The 11 of us have been working almost every day since early August to ensure that the football team stays as competitive and healthy as possible.  Days usually start with pre-practice treatments and rehab in LUB’s wonderful athletic training facilities along with pre-practice taping.  Practice time is spent managing any new injuries that may occur during practice and ensuring all athletes and coaches are properly hydrated.  The days are finished back in the athletic training room where we perform post-practice treatments and further evaluate injuries as needed.
Football season at Lindenwood is a crazy time and we are glad we are a part of it.  From practices, to away games, to all the on-football players who still come in for treatment, there always seems to be something to do at Lindenwood.  And when there is not, the coaches, staff, and players are always great people to talk to and be around. 
Although there is still a lot of football season left, We are already excited to see what the rest of our year at LUB brings us. After football, Tony will be working with the Men’s Hockey team in the winter and either men’s or women’s lacrosse in the spring, and Stuart will be working with men’s basketball in the winter and the lacrosse opposite of Tony’s.

Stuart Plamp (far left back) and Tony Mosello (far right back) with Lindenwood-Belleville Football AT staff.
Demeisha Crawford (MAT Class of 2016)

For my PY1 fall clinical rotation I’ve had the opportunity to work with women’s soccer at Lindenwood University in Belleville, IL with athletic trainer Emily Kaindl, ATC. So far I have gained many skills both interpersonal and medical that have helped in my growth as a future certified athletic trainer. Working with the women soccer team, I have learned that building trust is an important factor when establishing relationships with athletes. In addition to the great relationships established, I’ve had the opportunity to be involved in concussion assessment using the SCAT3 test and the IMPACT test to monitor symptoms in the return to play protocol. I have also been fortunate to assist in evaluation of many orthopedic injuries. To aid in the healing process of injuries, Lindenwood University has multiple modalities including Gameready, Ultrasound and E-Stimulation that I have become familiar and proficient in during rehab and treatments. I will continue to be fully involved to learn and improve as an athletic training student at Lindenwood University being sure to keep the athletes first. 

In all, I have gained many skills that will contribute to the successful athletic trainer that I aspire to be once I am certified. I am thankful for the time well spent at Lindenwood University so far and I plan to continue to grow as a professional and work to improve the care of the athletes for the remainder of my clinical experience. 

Josh Yanzer, Emily Kaindl, ATC and Demeisha Crawford.
Josh Yanzer (MAT Class of 2016)

For my first semester of clinicals in Saint Louis University’s Athletic Training Program I was very happy to be placed at Lindenwood University in Belleville Illinois.  I am very grateful to be placed here because it allowed me to experience and learn many different modalities such as Ultrasound, E-Stim, and Gameready right away that other clinical sites, like some high schools, don’t have the budget for.  Being able to spend a lot of time around all the different modalities right away and being at a clinical site with a lot of funding makes the clinical experience much more exciting and easy to get into.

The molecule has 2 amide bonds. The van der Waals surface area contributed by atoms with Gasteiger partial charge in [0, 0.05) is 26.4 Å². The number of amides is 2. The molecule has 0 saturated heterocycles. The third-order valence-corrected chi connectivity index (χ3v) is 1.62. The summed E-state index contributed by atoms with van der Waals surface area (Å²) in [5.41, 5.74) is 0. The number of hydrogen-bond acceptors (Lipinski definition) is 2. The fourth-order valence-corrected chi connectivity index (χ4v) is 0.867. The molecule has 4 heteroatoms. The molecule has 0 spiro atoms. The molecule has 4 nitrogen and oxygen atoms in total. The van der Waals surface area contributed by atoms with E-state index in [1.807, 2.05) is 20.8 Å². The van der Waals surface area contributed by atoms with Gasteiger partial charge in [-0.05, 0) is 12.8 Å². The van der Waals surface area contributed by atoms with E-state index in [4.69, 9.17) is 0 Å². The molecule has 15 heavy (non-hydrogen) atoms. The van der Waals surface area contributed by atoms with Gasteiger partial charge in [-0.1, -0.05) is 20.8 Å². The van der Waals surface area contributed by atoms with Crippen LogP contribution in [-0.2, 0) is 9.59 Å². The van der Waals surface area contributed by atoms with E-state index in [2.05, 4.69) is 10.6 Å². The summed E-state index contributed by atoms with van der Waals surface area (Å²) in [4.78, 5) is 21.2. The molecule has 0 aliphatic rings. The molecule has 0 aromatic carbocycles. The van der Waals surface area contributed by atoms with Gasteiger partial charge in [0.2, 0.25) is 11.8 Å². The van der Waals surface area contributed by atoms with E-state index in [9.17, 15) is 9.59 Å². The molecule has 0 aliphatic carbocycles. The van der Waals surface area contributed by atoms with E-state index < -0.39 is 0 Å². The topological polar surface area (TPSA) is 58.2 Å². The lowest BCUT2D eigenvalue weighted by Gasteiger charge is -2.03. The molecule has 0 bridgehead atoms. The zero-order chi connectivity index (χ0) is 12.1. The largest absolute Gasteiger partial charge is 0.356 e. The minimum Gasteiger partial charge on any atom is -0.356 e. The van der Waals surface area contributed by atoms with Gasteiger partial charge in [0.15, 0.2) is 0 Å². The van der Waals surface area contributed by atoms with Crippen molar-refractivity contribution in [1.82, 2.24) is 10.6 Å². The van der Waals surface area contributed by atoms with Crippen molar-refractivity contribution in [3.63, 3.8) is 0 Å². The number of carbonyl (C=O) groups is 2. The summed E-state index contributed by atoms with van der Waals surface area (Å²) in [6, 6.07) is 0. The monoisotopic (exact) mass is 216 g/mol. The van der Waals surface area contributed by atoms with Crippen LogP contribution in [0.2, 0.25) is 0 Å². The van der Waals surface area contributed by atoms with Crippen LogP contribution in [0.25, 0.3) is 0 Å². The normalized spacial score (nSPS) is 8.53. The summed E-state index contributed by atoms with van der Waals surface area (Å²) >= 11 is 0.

On top of the availability of modalities at Lindenwood University in Belleville there is also a wide range of sports there and over ten ATC’s to help me excel my skills as an athletic training student.  I was placed with women’s soccer and once that is over I will be going to men’s and women’s hockey.  
This was great for me because I am not familiar with either sport at all so having so many sports to choose from helped widen my range of learning different injuries associated with different types of sports.  It is also the first time I have been around one team so for long helping them out so I learned how to get to know my athletes and earn their trust when accessing their injuries, taping their ankles, or applying certain modalities on them.
Having Emily Kaindl, ATC as my preceptor for the women’s soccer team has been a very interesting experience.  She is similar in age to me and also going further in her education even though she is already certified which makes it more fun because we are both still learning so much about injuries on our way to becoming better athletic trainers.  We both learned a lot about concussions and how to manage them since we had so many people with them this year so now I really know how to distribute SCAT 3 exams.  Overall my experience has been amazing being under Emily as my preceptor at Lindenwood University Belleville.

This is one of a series of posts by the Saint Louis University Athletic Training students featuring their clinical site and their preceptors. The number, quality and diversity of clinical instruction are major assets for the SLU AT Program.